EU-funded Horizon project combining micro-robotic, biological and machine learning technologies to support the well-being of honeybee queens.

As the world’s most successful pollinators, bees play a huge part in every aspect of the ecosystem. So, any decline in bee populations could pose a threat to global agriculture. In this context, the EU-funded RoboRoyale project is developing and combining micro-robotic, biological and machine learning technologies into a system that can support the well-being of the honeybee queen, which is responsible for the reproductive success and efficiency of a colony. Specifically, the micro-robotic system will operate around the queen.

Project's aims

In RoboRoyale, we aim for a minimally invasive approach to affect large ecosystems in a positive way: We aim to regulate (and also enhance) the egg-laying activity of a honeybee queen by replacing her courtyard by a set of robots that feed and nurse her. By providing an increased flow of proteinaceous food to the queen and guiding her to regions that are ready for cell deposition we plan to enhance her egg laying rate, ultimately yielding stronger colonies and higher pollination activity.

As we provide the high protein inflow exclusively to the queen and not to the rest of the colony (without robots these two flows are practically inseparable in nature) we induce a stronger brood production which will then require more protein, resulting in the workers having to engage in more pollen collecting (thus pollinating) flights.

  1. This will positively affect plant growth, vegetation spreading, fruit and seed production.
  2. This will in turn support animals as food.
  3. Ultimately enhanced pollination can also lower the competition that honeybees have for nectar with other wild (and currently endangered) insects species, as increased pollen foraging will lead to decreased nectar foraging in return.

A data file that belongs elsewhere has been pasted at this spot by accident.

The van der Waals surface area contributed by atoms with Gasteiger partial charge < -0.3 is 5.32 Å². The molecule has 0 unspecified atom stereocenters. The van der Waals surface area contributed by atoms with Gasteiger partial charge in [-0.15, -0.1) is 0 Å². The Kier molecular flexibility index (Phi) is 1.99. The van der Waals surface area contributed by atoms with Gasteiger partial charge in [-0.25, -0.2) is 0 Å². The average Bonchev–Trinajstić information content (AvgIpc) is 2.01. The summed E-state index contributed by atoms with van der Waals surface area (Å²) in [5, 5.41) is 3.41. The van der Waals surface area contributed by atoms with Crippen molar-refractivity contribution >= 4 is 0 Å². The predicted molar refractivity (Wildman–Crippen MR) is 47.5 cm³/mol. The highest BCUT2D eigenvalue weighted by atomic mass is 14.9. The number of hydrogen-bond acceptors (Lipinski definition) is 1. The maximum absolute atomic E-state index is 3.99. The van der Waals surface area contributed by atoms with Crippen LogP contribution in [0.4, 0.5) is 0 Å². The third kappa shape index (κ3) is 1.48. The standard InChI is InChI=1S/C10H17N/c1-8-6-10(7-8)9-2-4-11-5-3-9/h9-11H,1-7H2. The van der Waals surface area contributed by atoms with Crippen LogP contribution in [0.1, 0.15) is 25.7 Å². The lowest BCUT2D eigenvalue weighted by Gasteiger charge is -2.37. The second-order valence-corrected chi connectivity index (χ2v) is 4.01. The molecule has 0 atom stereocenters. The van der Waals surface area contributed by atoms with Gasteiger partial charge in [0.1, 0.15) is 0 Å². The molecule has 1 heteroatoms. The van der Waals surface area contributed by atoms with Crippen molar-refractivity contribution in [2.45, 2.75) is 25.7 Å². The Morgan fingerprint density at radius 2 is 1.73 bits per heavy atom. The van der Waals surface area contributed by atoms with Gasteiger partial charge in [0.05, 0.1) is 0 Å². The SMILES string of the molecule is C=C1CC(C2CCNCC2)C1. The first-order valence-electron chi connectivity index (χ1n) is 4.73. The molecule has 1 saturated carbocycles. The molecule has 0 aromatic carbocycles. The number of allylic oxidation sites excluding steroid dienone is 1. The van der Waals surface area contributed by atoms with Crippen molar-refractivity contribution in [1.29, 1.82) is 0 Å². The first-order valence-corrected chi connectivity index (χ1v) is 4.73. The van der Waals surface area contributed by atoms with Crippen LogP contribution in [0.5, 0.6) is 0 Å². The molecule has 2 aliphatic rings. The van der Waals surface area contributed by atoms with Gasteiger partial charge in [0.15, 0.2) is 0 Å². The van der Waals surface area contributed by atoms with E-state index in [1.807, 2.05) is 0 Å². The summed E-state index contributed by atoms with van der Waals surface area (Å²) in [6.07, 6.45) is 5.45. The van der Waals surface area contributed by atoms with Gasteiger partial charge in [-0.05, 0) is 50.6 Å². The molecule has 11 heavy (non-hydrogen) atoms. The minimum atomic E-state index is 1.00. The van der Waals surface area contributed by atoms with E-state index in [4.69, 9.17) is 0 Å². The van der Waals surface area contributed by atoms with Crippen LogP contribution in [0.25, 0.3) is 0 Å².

In our proposed RoboRoyale system, we will provide the user/experimenter a novel method with which they can vary these two foraging activities of honeybees in a controlled manner. Thus, we aim at a 3-fold positive ecosystem effect. Such treatment cannot be established with conventional beekeeping methods (pollen traps) as it always cuts the whole colony (workers, brood and the queen) from the protein flow altogether.

Our special idea is that we can affect a whole ecosystem, potentially millions of plants and, in consequence, hundreds of millions of animals and other organisms, by simply affecting one single living organism in a natural and non-invasive way with robots. This has never been done before, and it seems to us to be the most effective method to support the productivity of ecosystems with a minimum run-time effort and with an expected maximum of ultimate effect. To achieve this, we will have to produce miniature robots that are coordinated so well in a natural habitat, a vertical comb of a living bee colony, and that are embodying all relevant honeybee behaviors so well that the living honeybee queen accepts them as conspecific worker bees.

Start date: 1 November 2021
End date: 31 October 2026
Call: H2020-FETOPEN-2018-2020
Project ID:

More information can be found on the RoboRoyale project website or the Twitter account.